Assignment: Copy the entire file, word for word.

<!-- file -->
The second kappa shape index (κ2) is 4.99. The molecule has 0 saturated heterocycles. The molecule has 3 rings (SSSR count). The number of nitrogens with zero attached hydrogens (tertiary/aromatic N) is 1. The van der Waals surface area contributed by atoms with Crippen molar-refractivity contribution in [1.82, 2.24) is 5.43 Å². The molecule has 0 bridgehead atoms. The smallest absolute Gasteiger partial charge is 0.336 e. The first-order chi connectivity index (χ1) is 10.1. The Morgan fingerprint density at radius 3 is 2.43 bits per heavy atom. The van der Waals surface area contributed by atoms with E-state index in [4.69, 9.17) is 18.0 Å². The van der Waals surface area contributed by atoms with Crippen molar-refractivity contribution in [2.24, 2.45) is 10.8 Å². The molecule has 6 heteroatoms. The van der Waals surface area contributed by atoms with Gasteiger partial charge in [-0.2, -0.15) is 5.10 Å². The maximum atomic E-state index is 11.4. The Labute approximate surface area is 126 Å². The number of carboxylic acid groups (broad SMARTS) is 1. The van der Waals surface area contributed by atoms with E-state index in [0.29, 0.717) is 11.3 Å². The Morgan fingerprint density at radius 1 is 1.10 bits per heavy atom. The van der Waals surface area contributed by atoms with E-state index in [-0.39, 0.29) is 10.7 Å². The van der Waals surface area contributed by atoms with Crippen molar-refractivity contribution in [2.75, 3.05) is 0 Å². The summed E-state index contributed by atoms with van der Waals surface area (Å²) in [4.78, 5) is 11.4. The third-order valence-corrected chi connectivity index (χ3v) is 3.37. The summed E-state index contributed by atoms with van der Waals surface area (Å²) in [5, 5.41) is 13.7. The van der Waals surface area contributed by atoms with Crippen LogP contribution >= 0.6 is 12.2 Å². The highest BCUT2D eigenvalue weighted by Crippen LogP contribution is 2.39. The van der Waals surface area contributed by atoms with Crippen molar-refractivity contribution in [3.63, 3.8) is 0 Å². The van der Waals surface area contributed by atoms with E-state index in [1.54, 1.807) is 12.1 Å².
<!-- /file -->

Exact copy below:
The second kappa shape index (κ2) is 4.99. The molecule has 0 saturated heterocycles. The molecule has 3 rings (SSSR count). The number of nitrogens with zero attached hydrogens (tertiary/aromatic N) is 1. The van der Waals surface area contributed by atoms with Crippen molar-refractivity contribution in [1.82, 2.24) is 5.43 Å². The molecule has 0 bridgehead atoms. The smallest absolute Gasteiger partial charge is 0.336 e. The first-order chi connectivity index (χ1) is 10.1. The Morgan fingerprint density at radius 3 is 2.43 bits per heavy atom. The van der Waals surface area contributed by atoms with E-state index in [4.69, 9.17) is 18.0 Å². The van der Waals surface area contributed by atoms with Crippen molar-refractivity contribution in [2.24, 2.45) is 10.8 Å². The molecule has 6 heteroatoms. The van der Waals surface area contributed by atoms with Gasteiger partial charge in [-0.2, -0.15) is 5.10 Å². The maximum atomic E-state index is 11.4. The Labute approximate surface area is 126 Å². The number of carboxylic acid groups (broad SMARTS) is 1. The van der Waals surface area contributed by atoms with E-state index in [0.29, 0.717) is 11.3 Å². The Morgan fingerprint density at radius 1 is 1.10 bits per heavy atom. The van der Waals surface area contributed by atoms with E-state index in [-0.39, 0.29) is 10.7 Å². The van der Waals surface area contributed by atoms with Crippen molar-refractivity contribution in [2.75, 3.05) is 0 Å². The summed E-state index contributed by atoms with van der Waals surface area (Å²) in [4.78, 5) is 11.4. The third-order valence-corrected chi connectivity index (χ3v) is 3.37. The summed E-state index contributed by atoms with van der Waals surface area (Å²) in [5, 5.41) is 13.7. The van der Waals surface area contributed by atoms with Crippen LogP contribution >= 0.6 is 12.2 Å². The highest BCUT2D eigenvalue weighted by Crippen LogP contribution is 2.39. The van der Waals surface area contributed by atoms with Crippen molar-refractivity contribution in [3.63, 3.8) is 0 Å². The van der Waals surface area contributed by atoms with E-state index in [1.54, 1.807) is 12.1 Å².